Please, expand bus schedule
Open letter to Whitehorse Transit management,
I’m a single parent of my six-year-old girl. Recently I told her that I’d take her to the Canada Games Centre skating and swimming, as schools were closed for the day.
Then I found out that there are also no city buses running that day.
Our 19-year-old car finally gave up last year, so getting myself and my daughter around is difficult, to put it mildly.
We have no other family to rely on for transportation and have been using the city buses extensively, when they’re available.
I also had to pull her out of Sparks, because of no viable night bus service, not to mention Sundays void of service.
On February 24th many family events happened at the Multiplex, yet there was no way for people without a car to get there.
We were also only able to get down to Rendezvous on Saturday, as the buses only ran during one of three days of activities.
I realize most families have one or two vehicles, but there are many single parents who cannot afford the luxury of a vehicle.
This makes a very challenging situation, much more difficult. Do you not realize that this demographic exists, or do you just not care?
When a fundamental service such as general transit is suspended for statutory holidays, special transit services should be arranged for the vehicle deficient demographic, to get themselves and their children to community events.
Without a car we exist in a different culture than most people, and suffer for it
Don’t forget the children
The Yukon Child care Association would like to thank all those who participated in the Second Annual Professional Development Day held on February 17th and SpeciaLink’s Inclusion Practices Profile and Principles Scale workshop on February 18th.
Keynote speakers Diana Carter from Sector Council for childcare spoke on the recruitment and retention issue plaguing the country.
Debra Mayer spoke about both inclusion of children with special needs in childcare as well as the importance of advocacy in child care as the new federal government topples the Liberal initiative for a National Child care Plan.
Health and Social Services minister Brad Cathers explained that the Yukon did not sign an agreement in principle like the provinces had, as all three territorial governments, are negotiating together and held out for base funding plus per capita.
While YCCA fully supports the territorial governments, because the per-capita funding was too minimal to address the federal government’s QUAD principals, it now leaves Yukon families with young children at a disadvantage.
The agreements in principle will be honoured until March 31, 2007.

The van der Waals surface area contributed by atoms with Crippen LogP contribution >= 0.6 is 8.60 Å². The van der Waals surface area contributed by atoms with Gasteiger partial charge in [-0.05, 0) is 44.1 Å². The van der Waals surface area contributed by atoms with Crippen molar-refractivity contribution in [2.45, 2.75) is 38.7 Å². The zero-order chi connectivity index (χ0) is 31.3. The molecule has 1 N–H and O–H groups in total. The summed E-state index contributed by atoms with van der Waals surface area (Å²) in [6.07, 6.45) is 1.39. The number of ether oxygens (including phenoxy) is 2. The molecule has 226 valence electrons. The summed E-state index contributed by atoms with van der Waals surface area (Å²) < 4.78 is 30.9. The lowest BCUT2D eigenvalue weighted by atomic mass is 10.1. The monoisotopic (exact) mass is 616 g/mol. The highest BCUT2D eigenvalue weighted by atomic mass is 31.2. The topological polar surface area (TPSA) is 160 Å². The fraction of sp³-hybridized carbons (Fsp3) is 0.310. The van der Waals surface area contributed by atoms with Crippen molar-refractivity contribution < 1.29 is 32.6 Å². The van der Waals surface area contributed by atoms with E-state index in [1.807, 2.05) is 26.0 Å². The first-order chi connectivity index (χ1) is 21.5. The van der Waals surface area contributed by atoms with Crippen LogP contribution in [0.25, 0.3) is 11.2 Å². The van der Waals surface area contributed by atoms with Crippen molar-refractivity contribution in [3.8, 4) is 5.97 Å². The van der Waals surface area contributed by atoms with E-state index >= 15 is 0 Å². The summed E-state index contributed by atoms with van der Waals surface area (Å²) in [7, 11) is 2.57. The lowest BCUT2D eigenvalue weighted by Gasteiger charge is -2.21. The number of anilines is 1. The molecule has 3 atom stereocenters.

In the territories, one year of federal funding is available in trust, but after the year’s end federal funding is nixed.
Which brings the issue home: How do we solve the recruitment and retention problems surging through the Yukon?
Presently, only 10 students are enrolled in the Early Childhood Development courses at Yukon College, an all-time low.
Child care Services Unit states 95 per cent of licenced day-care facilities are in non-compliance of meeting regulation requirements, mainly because training requirements set out in 1991 and implemented in 2001 cannot be met.
The answer is not lower the standards. Government standards are low enough, meeting only three out of seven in the Early Childhood Environment rating scale (a quality control measurement).
Our territorial government must now take on the responsibility of explaining to the public the importance of Early Learning and Child Care.
At the conference Susan Langer, chair of the Child Care Awareness Committee, unveiled the Yukon Coalition for Child Care.
The coalition includes the Yukon Child care Association, Society for Yukon Family Day Homes and the Child Care Awareness Committee.
The coalition is set to launch a public awareness campaign in order to include the public in the dialogue for a better childcare system in the Yukon.
Educated staff is crucial to quality childcare.
Not only in the development stages of young children (of which there are three milestones before the age of six, and five different areas of development that span interests in literacy, math, social, science and art) crucial, but the understanding of social values, communication patterns etc. that allow for a healthy relationship between the caregiver and parents who use childcare.
It is primarily through education of caregivers that quality childcare is achieved.
We encourage every Yukoner to become involved in this dialogue.
Write to MP Larry Bagnell and ensure he is fighting for the preservation of the previous government’s National Child Care Plan, write or phone minister of Health and Social Services Brad Cathers and your MLA to ensure funding is available, regardless of the national child care issue, to ensure childcare wages are increased and recruitment and retention becomes a non issue in the Yukon.
Thank you again for your support. Should you wish to become more involved in YCCA you may reach our chair, Cyndi Desharnais at firstname.lastname@example.org
Cyndi Desharnais, chair, YCCA, Whitehorse